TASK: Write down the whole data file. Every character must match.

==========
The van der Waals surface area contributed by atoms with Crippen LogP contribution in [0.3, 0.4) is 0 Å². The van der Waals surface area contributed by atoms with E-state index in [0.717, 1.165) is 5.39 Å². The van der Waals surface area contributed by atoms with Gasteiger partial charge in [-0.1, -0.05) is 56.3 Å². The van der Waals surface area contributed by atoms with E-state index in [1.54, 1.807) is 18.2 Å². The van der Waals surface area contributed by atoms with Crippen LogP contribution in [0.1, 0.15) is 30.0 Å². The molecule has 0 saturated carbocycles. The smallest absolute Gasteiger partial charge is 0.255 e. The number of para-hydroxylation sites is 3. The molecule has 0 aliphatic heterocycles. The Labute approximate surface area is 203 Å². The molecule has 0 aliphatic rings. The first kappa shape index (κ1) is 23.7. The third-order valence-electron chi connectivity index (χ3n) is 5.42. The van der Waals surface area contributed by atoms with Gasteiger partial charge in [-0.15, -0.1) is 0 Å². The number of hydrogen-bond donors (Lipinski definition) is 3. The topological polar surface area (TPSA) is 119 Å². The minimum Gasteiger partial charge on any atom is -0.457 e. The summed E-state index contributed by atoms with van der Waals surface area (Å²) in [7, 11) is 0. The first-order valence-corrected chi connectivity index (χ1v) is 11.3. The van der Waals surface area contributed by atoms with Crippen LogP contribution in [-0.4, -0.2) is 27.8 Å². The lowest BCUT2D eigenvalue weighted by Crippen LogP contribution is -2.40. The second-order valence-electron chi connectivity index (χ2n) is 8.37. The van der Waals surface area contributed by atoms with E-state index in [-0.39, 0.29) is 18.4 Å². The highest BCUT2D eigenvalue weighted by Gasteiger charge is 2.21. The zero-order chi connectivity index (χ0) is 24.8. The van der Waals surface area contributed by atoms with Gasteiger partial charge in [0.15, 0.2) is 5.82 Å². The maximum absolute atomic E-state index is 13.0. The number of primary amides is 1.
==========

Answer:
The van der Waals surface area contributed by atoms with Crippen LogP contribution in [0.3, 0.4) is 0 Å². The van der Waals surface area contributed by atoms with E-state index in [0.717, 1.165) is 5.39 Å². The van der Waals surface area contributed by atoms with Gasteiger partial charge in [-0.1, -0.05) is 56.3 Å². The van der Waals surface area contributed by atoms with E-state index in [1.54, 1.807) is 18.2 Å². The van der Waals surface area contributed by atoms with Crippen LogP contribution in [0.1, 0.15) is 30.0 Å². The molecule has 0 saturated carbocycles. The smallest absolute Gasteiger partial charge is 0.255 e. The number of para-hydroxylation sites is 3. The molecule has 0 aliphatic heterocycles. The Labute approximate surface area is 203 Å². The molecule has 0 aliphatic rings. The first kappa shape index (κ1) is 23.7. The third-order valence-electron chi connectivity index (χ3n) is 5.42. The van der Waals surface area contributed by atoms with Gasteiger partial charge in [-0.15, -0.1) is 0 Å². The number of hydrogen-bond donors (Lipinski definition) is 3. The topological polar surface area (TPSA) is 119 Å². The minimum Gasteiger partial charge on any atom is -0.457 e. The summed E-state index contributed by atoms with van der Waals surface area (Å²) in [7, 11) is 0. The first-order valence-corrected chi connectivity index (χ1v) is 11.3. The van der Waals surface area contributed by atoms with Crippen LogP contribution in [-0.4, -0.2) is 27.8 Å². The lowest BCUT2D eigenvalue weighted by Crippen LogP contribution is -2.40. The second-order valence-electron chi connectivity index (χ2n) is 8.37. The van der Waals surface area contributed by atoms with E-state index in [-0.39, 0.29) is 18.4 Å². The highest BCUT2D eigenvalue weighted by Gasteiger charge is 2.21. The zero-order chi connectivity index (χ0) is 24.8. The van der Waals surface area contributed by atoms with Gasteiger partial charge in [0.15, 0.2) is 5.82 Å². The maximum absolute atomic E-state index is 13.0. The number of primary amides is 1.